US Treasury right on the money
It's been a long time coming. Harriett Tubman, the abolitionist fighter who led hundreds of enslaved African-Americans to freedom on the Underground Railroad, will be the new face of the US $20 bill. Slaveholder Andrew Jackson, who, ironically, hated paper currency, will be put on the back of the bill. Not quite the same as the back of the bus. But still!
The Tubman bill will be issued in 2020, the 100th anniversary of American women winning the right to vote. Cynics say it's a case of two-for-one: The first black and the first woman in more than a century. If Tubman had been gay and physically challenged, that would have been even better: four for the price of one!
I caught the story last Wednesday on the BBC World Service. And I heard a brilliant interview with Stephanie Folling, an MEd student at the University of Maryland in urban and minority education. She had tweeted, "If you want to see Blk ppl on American currency, look no further than Confederate money. Hell, we were the currency." The BBC invited her to elaborate.
Stephanie took her tweet way beyond the 140-character limit: "It's definitely an important cultural moment here in America. However, it brings up the duality and the complexity of what it means to be an African-American in this country. On the one hand, we are very excited to see ourselves represented. Harriett Tubman is a very illustrious figure within our community and in the entire lexicon of African-American history.
"On the other hand, we have to bring up the global economy that slavery produced, that this nation was literally built on the back of blacks, specifically black women who were used as breeders and were studded. So to see a black female face on our currency is monumental, both negatively and positively."
LIVING IN A PARALLEL UNIVERSE
I looked for those Confederate bank notes and found disturbing images of smiling black people happily working in the fields. This was a delusional world where happy darkies sang lustily, contented with their lot in life. Abraham Lincoln mashed up the dolly house. In November 1860, he was elected president of the United States. He vigorously opposed the expansion of slavery, which was still legal in the South.
Angered by Lincoln's anti-slavery politics, seven Southern states broke away from the Union and formed a confederacy: Alabama, Florida, Georgia, Louisiana, Mississippi, South Carolina and Texas. Four more states soon joined the slaveholders: Arkansas, North Carolina, Tennessee and Virginia.
The reaction to President Obama's election in 2008 was certainly far less extreme. No states broke away from the Union to form their own government. But the racism at the core of the confederacy is very much alive and well. Many racist Americans live in a parallel universe where Barack Obama could not possibly be a citizen. Much more their president! They have virtually withdrawn from the Union, hoping and praying for the day when Donald Trump will make America right and white again.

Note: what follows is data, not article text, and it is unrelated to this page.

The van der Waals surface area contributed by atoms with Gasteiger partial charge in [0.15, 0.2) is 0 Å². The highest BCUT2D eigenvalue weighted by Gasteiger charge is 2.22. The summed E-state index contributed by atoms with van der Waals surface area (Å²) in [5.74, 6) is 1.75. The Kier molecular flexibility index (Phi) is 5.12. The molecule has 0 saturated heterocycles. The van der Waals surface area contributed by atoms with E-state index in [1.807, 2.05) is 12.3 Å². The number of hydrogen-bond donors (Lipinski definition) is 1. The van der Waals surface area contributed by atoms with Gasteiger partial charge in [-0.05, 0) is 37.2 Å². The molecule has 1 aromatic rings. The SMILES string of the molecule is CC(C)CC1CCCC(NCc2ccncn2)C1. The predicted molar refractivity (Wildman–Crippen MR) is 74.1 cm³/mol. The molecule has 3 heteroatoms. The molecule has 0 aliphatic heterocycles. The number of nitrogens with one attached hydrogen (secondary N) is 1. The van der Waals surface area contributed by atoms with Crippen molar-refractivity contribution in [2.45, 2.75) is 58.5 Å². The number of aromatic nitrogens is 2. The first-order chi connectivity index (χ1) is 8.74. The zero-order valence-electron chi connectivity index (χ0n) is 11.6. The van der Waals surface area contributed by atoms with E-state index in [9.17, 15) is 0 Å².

And, by the way, this is what two-faced Trump had to say about Harriet Tubman on the $20 bill: "Harriett Tubman is fantastic. I would love to, I would love to leave Andrew Jackson and see if we can maybe come up with another denomination. Maybe we do the $2 bill, or we do another bill. I don't like seeing it. Yes, I think it's pure political correctness."
Trump sounds exactly like Ben Carson, who often looks like a white man in black face. Here's Carson on Jackson and Tubman: "Well, I think Andrew Jackson was a tremendous secretary, ah, I mean a tremendous president. Andrew Jackson was the last president who actually balanced the federal budget where we had no national debt. In honour of that, we kick him off of the money. I love Harriett Tubman. I love what she did. But we can find another way to honour her. Maybe, maybe a two-dollar bill."
Both Trump and Carson want to devalue Harriett Tubman. The $2 bill has a very low profile. It was actually taken out of production in 1966, coming back a decade later. Due to lack of demand, a relatively small number of two-dollar bills is printed. By contrast, the $20 bill is the most widely circulated. It's in the ATMs. And it's used internationally.
In Jamaica, we've had our own contentious debates about who should be placed on bank notes. Louise Bennett and Bob Marley are popular choices. But, only national heroes and late prime ministers are eligible. We need to change that backward policy. Or make both Marley and Bennett national heroes. These cultural icons have a far greater impact on national identity than dead politicians.
Before Usain Bolt, Bob Marley carried Jamaican culture to the world. Reggae music and Rastafari livity have branded Jamaica globally. The 'Jamaica, Jamaica!' exhibition to be mounted in Paris next year is a classic example of the global reach of our culture.
The curator, Sebastien Carayol, is visiting Jamaica this week. He will give a talk on the project at the University of the West Indies on Thursday at 6 p.m. in the Neville Hall Lecture Theatre, Faculty of Humanities and Education. The public is invited to attend. Bob Marley is a key figure in the exhibition. He's not on the money. But, like Harriett Tubman's, his currency endures.